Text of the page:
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Sea squirts, sea tulips and other ascidians
Sea squirts and sea tulips are collectively known as ascidians (Ancient Greek: askidion = wineskin), characterised by a tough outer “tunic” made of cellulose.
Ascidians are the evolutionary link between invertebrates and vertebrates. They are an invertebrate with some primitive vertebrate features, such as a primitive backbone during a stage in their life cycle.
Adult ascidians are “sessile” (unable to move around): they attach themselves to rocks or shells. Adult ascidians filter food particles from the water by pumping water in one siphon and out the other. This filter feeding habit allows adult ascidians to accumulate pollutants, so by observing ascidian populations, we can get a good indication of pollution levels of the environment.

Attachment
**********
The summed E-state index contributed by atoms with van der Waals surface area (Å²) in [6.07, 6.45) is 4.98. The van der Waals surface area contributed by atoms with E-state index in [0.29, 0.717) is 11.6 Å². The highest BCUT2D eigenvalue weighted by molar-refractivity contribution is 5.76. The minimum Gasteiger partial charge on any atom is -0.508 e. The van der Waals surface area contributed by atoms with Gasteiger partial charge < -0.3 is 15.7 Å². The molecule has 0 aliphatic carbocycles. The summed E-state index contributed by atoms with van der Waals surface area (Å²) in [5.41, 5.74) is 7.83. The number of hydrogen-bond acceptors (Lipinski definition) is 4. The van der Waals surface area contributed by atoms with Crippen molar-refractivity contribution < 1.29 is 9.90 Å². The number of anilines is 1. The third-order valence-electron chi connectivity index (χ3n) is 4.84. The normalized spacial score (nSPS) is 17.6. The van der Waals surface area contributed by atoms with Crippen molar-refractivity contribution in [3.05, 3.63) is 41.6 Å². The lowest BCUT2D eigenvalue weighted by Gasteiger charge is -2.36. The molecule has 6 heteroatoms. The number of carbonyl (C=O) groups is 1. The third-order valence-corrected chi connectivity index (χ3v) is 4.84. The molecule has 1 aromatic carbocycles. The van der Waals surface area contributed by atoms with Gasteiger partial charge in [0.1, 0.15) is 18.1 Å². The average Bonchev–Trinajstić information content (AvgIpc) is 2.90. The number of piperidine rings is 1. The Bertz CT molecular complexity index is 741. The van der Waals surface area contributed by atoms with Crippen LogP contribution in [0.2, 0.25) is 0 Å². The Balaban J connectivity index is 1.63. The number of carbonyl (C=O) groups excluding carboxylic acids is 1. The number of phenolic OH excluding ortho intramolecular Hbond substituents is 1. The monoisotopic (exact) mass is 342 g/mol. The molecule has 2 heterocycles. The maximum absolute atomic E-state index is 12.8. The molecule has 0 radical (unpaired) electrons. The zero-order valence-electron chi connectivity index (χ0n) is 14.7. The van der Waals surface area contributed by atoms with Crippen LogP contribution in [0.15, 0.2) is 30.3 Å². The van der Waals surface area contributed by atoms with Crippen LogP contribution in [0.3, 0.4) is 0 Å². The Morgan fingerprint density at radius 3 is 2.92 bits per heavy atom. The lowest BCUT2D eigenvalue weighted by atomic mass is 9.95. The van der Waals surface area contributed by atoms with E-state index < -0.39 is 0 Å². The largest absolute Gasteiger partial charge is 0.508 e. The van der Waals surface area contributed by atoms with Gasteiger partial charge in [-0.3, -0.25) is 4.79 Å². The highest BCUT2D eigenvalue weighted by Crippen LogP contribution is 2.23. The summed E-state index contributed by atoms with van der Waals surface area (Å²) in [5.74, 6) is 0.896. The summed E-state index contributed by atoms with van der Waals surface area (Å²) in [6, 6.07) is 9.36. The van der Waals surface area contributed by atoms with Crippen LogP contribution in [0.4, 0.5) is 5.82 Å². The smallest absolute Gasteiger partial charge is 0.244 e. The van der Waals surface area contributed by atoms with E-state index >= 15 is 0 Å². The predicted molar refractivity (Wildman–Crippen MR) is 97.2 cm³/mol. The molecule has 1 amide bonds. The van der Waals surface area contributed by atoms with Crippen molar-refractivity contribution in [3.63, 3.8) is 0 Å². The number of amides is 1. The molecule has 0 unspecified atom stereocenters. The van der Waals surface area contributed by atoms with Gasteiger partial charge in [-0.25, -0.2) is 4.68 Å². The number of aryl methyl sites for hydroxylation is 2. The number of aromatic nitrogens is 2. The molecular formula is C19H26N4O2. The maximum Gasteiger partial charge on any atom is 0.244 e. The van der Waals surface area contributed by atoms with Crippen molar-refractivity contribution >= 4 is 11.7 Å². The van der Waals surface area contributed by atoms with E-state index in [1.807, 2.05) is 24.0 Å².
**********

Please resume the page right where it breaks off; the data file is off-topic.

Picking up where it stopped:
Sydney has over 80 species of ascidians. They are usually found in shallow water environments. Their common name of sea squirt arises from their habit of squirting a jet of water when you stand on or near them when they are uncovered at low tide. And sea tulips are named for their flower-like appearance and stalked bodies.
Learn where the name "Cunjevoi" comes from and what this sea squirt is being used for in today's society. Discover the unique relationship between the sea tulip and a sponge and learn why they grow together.
Marvel at the Dark Ascidians' range of colours, sizes and shapes that even scientists in the past assumed they were all different species.